Two senators, Richard Blumenthal and Marsha Blackburn sent a letter this Wednesday, August 4, 2021, asking the CEO of Facebook to share data from research conducted on the impact on children’s mental health of the Instagram kids app the company is about to launch.

“We write with concern about the growing body of evidence that social media platforms, such as Facebook and Instagram, can have a harmful impact on the mental health of children and teenagers,” the letter said.

The senators added that during a recent hearing where they discussed children’s online safety, they saw “alarming warnings… of the addictive nature of social media and platforms’ failure to police against harmful content targeting children, including concerns about Facebook’s plans to launch an Instagram Kids product for underage users.’

“An expanding volume of scientific research shows that social media platforms can have a profoundly harmful impact on young audiences,” the senators said.

In May of this year, three groups of parents and activists gathered 150,000 signatures to call on Facebook to drop its plans to launch the app for children under 13.

Among the parent signatories, some lost their children who committed suicide after being abused and harassed on the Yolo app on Snapchat.

One of the mothers who lost her son, Carson Bride, said:

“For the last decade, we have watched the negative impact of social media on teens. I question the ethics of a company that would addict children at an earlier age while risking their social development and mental health. Once these products become the social norm for how kids communicate, it becomes extremely difficult for parents to rein it in.”

Disturbing reports on child trafficking

“According to a May 2021 study by the anti-trafficking organization Thorn, Instagram is one of the platforms most prone to risks for minors, with over a quarter of respondents reporting potentially harmful experiences, such as sexual enticement, bullying, and other dangers,” the senators said.

In June, the Federal Trafficking in Persons 2020 Report released by the Human Trafficking Institute, based on a tracking of U.S. federal court proceedings, yielded alarming findings.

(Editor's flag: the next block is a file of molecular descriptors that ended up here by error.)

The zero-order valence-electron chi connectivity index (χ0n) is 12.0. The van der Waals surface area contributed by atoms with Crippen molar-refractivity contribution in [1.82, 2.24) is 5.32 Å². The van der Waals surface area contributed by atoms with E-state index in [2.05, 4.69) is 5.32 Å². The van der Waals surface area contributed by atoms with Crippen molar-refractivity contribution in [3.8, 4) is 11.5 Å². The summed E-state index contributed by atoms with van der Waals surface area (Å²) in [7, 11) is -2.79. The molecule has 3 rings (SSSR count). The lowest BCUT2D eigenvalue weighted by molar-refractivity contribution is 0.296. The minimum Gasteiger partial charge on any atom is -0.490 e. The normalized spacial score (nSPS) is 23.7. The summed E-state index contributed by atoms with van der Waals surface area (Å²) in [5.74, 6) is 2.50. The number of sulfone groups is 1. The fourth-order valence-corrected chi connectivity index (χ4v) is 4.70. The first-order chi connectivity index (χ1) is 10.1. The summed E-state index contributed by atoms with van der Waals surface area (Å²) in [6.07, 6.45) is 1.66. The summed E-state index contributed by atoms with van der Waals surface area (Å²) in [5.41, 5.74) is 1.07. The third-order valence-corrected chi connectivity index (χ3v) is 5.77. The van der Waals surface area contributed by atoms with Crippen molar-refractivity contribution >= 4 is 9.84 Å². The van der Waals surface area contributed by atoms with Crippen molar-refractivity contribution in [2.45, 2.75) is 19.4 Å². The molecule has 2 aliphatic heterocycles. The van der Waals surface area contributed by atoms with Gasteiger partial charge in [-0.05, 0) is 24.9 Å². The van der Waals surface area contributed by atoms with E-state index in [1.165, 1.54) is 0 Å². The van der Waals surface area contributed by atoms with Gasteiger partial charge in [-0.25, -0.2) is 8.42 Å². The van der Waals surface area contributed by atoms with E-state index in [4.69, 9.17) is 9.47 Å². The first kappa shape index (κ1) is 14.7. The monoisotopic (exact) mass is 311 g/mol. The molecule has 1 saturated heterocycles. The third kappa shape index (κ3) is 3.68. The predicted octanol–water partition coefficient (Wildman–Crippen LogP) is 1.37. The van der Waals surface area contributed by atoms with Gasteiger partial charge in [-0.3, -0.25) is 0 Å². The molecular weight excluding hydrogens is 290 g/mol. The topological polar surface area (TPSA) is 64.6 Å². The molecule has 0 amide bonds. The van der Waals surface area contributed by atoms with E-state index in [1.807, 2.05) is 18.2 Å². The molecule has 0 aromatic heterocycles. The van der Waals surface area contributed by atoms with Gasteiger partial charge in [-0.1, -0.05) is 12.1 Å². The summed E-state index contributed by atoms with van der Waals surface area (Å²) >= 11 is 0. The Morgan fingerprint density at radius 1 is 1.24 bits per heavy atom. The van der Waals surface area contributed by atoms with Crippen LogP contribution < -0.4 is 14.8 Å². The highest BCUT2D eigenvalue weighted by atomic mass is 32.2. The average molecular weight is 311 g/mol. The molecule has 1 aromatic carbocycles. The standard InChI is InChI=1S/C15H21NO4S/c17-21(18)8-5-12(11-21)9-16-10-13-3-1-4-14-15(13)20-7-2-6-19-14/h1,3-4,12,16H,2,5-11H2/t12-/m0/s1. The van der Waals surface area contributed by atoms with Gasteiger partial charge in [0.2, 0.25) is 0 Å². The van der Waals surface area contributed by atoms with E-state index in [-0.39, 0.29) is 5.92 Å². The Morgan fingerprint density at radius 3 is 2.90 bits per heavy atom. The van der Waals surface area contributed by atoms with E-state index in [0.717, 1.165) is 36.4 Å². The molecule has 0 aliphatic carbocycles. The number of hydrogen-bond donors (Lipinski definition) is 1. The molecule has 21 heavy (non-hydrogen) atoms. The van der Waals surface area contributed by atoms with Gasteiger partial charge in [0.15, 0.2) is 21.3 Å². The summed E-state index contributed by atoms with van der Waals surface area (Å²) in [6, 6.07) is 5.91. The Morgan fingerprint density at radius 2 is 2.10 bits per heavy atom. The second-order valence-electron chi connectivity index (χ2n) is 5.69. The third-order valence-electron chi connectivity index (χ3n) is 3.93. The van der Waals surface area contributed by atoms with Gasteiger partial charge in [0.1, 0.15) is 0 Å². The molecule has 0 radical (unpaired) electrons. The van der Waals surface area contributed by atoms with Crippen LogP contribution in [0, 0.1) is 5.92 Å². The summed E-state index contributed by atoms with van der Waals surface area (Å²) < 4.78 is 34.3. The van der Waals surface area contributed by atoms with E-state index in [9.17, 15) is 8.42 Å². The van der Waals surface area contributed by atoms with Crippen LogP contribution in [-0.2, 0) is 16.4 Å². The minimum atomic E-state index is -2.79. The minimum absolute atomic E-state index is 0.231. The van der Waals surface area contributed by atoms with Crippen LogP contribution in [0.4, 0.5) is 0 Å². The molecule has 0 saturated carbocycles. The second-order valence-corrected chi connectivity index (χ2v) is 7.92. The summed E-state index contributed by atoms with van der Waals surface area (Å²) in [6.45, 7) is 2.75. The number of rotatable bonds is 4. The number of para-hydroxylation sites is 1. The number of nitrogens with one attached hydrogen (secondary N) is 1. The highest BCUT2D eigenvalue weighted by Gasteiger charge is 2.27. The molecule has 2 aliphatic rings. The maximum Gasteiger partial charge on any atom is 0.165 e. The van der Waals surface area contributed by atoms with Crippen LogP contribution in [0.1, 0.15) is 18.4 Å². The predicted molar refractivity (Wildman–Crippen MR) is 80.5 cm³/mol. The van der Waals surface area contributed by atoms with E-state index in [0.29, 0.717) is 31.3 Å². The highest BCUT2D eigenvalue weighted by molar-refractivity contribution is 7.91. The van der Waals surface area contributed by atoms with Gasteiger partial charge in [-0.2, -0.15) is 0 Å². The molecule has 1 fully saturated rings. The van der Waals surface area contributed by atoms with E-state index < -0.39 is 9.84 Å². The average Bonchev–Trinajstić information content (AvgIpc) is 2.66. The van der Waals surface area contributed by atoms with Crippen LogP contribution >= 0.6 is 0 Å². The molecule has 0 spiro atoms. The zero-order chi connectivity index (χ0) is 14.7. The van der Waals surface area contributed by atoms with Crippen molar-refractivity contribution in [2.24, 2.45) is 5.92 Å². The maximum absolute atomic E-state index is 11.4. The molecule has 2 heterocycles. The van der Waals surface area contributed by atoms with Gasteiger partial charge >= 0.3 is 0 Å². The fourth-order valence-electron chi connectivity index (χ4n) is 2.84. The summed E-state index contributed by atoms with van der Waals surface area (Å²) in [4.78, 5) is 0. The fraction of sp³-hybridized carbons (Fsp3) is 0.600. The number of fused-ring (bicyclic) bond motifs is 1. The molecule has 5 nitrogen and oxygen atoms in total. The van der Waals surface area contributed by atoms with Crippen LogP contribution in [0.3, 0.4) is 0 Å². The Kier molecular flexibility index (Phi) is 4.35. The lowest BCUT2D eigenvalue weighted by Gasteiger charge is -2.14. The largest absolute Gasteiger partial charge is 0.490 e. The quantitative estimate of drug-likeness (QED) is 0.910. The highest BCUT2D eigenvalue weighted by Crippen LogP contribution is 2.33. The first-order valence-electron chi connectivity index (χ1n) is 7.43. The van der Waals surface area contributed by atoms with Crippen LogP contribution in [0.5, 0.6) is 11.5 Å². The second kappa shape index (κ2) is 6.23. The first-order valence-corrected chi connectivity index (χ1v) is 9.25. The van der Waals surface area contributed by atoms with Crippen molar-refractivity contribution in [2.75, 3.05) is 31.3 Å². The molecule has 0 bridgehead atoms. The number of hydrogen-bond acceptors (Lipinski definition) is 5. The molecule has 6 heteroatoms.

For the second year in a row, Facebook was the primary platform through which sex traffickers recruited their victims for sexual exploitation. Of these victims, 65% were minors, and the remaining 35% were adults.

Instagram ranks as the second app where the most cases of underage recruitment occurred, accounting for 14% of the cases.

In their letter, the senators chastise the Silicon Valley company for promoting the vulnerability of children when trying to sell its products to its advertisers.

“Facebook’s own actions often contributed to this concern, including reports of Facebook executives pitching to advertisers their ability to single out teens that feel ‘insecure’ and ‘worthless’ and offering advertising tools that target adult themes to teens,” the letter states.

The senators concluded their letter by instructing Facebook to produce the company’s documentation to claim that its app is healthy for children.

“To better understand how Facebook is addressing these risks, particularly in light of its plans to launch Instagram Kids and its significant number of underage users, we believe it is appropriate that Facebook provide information about its internal research into the mental health and well-being concerns associated with social media platforms, as well as how it has used this research in its development of products.”

The request to share the results of any research Facebook has done on the impact of social media on children was initiated at a March hearing with Zuckerberg, who claimed his company does engage in ‘understanding’ children.

But in a statement in response to the senators’ request, the company did not directly respond to the request nor provide the requested documentation.

According to The Hill, Facebook spokesperson Stephanie Otway wrote to the senators, “We welcome productive collaboration with Sen. Blumenthal and Blackburn to keep young people safe online. For those under 13, the reality is that they’re already online, so we’re creating an experience for them that is age-appropriate, and managed by parents.”

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